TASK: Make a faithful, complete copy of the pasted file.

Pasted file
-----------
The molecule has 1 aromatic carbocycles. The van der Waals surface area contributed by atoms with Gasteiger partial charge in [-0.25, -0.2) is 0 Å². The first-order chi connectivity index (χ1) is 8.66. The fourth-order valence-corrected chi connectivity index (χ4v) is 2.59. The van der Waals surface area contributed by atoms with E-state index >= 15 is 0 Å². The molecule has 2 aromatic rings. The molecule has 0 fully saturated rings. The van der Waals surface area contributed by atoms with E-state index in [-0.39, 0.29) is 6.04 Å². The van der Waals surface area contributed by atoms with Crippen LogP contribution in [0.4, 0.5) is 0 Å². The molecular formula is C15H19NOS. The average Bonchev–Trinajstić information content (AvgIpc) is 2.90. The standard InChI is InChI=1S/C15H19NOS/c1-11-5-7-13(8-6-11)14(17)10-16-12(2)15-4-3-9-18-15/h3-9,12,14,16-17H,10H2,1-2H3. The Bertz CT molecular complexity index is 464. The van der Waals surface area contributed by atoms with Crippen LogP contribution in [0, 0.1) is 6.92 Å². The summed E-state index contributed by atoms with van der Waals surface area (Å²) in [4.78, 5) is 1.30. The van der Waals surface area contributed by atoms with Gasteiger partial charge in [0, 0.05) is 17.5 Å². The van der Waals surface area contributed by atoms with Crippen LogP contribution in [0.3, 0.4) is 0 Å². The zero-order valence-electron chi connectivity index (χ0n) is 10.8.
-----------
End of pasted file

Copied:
The molecule has 1 aromatic carbocycles. The van der Waals surface area contributed by atoms with Gasteiger partial charge in [-0.25, -0.2) is 0 Å². The first-order chi connectivity index (χ1) is 8.66. The fourth-order valence-corrected chi connectivity index (χ4v) is 2.59. The van der Waals surface area contributed by atoms with E-state index >= 15 is 0 Å². The molecule has 2 aromatic rings. The molecule has 0 fully saturated rings. The van der Waals surface area contributed by atoms with E-state index in [-0.39, 0.29) is 6.04 Å². The van der Waals surface area contributed by atoms with Crippen LogP contribution in [0.4, 0.5) is 0 Å². The molecular formula is C15H19NOS. The average Bonchev–Trinajstić information content (AvgIpc) is 2.90. The standard InChI is InChI=1S/C15H19NOS/c1-11-5-7-13(8-6-11)14(17)10-16-12(2)15-4-3-9-18-15/h3-9,12,14,16-17H,10H2,1-2H3. The Bertz CT molecular complexity index is 464. The van der Waals surface area contributed by atoms with Crippen LogP contribution in [0, 0.1) is 6.92 Å². The summed E-state index contributed by atoms with van der Waals surface area (Å²) in [4.78, 5) is 1.30. The van der Waals surface area contributed by atoms with Gasteiger partial charge in [0, 0.05) is 17.5 Å². The van der Waals surface area contributed by atoms with Crippen LogP contribution in [0.3, 0.4) is 0 Å². The zero-order valence-electron chi connectivity index (χ0n) is 10.8.